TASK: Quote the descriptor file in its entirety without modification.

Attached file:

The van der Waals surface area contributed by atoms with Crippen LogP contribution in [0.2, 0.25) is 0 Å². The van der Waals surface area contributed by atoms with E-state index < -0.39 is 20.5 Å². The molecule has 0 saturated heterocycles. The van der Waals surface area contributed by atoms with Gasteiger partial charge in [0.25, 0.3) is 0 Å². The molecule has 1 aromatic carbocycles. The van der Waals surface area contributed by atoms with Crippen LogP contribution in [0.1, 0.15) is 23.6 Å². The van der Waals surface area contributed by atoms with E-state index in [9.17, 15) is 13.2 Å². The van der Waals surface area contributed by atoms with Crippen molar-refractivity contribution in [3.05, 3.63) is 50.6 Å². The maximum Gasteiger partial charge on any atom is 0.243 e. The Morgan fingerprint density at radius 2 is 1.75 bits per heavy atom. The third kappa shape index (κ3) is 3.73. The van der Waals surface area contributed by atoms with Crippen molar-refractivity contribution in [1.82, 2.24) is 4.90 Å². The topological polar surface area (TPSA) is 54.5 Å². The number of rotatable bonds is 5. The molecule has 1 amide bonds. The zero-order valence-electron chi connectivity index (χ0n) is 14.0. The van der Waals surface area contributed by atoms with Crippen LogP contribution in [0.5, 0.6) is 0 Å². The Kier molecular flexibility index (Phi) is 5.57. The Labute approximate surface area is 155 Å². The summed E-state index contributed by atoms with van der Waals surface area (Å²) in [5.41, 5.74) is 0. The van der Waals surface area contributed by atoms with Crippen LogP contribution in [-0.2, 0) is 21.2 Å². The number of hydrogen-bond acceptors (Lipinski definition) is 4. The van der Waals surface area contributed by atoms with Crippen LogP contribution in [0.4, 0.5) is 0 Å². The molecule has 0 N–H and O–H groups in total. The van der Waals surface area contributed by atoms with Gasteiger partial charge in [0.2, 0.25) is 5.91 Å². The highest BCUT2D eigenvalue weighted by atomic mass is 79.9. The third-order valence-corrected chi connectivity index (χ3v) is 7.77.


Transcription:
The van der Waals surface area contributed by atoms with Crippen LogP contribution in [0.2, 0.25) is 0 Å². The van der Waals surface area contributed by atoms with E-state index < -0.39 is 20.5 Å². The molecule has 0 saturated heterocycles. The van der Waals surface area contributed by atoms with Gasteiger partial charge in [0.25, 0.3) is 0 Å². The molecule has 1 aromatic carbocycles. The van der Waals surface area contributed by atoms with Crippen LogP contribution in [0.1, 0.15) is 23.6 Å². The van der Waals surface area contributed by atoms with E-state index in [9.17, 15) is 13.2 Å². The van der Waals surface area contributed by atoms with Crippen molar-refractivity contribution in [3.05, 3.63) is 50.6 Å². The maximum Gasteiger partial charge on any atom is 0.243 e. The Morgan fingerprint density at radius 2 is 1.75 bits per heavy atom. The third kappa shape index (κ3) is 3.73. The van der Waals surface area contributed by atoms with Crippen molar-refractivity contribution in [1.82, 2.24) is 4.90 Å². The topological polar surface area (TPSA) is 54.5 Å². The number of rotatable bonds is 5. The molecule has 1 amide bonds. The zero-order valence-electron chi connectivity index (χ0n) is 14.0. The van der Waals surface area contributed by atoms with Crippen LogP contribution in [0.5, 0.6) is 0 Å². The Kier molecular flexibility index (Phi) is 5.57. The Labute approximate surface area is 155 Å². The summed E-state index contributed by atoms with van der Waals surface area (Å²) in [5.41, 5.74) is 0. The van der Waals surface area contributed by atoms with Crippen LogP contribution in [-0.2, 0) is 21.2 Å². The number of hydrogen-bond acceptors (Lipinski definition) is 4. The van der Waals surface area contributed by atoms with Crippen LogP contribution in [0.4, 0.5) is 0 Å². The molecule has 0 N–H and O–H groups in total. The van der Waals surface area contributed by atoms with Gasteiger partial charge in [0.2, 0.25) is 5.91 Å². The highest BCUT2D eigenvalue weighted by atomic mass is 79.9. The third-order valence-corrected chi connectivity index (χ3v) is 7.77.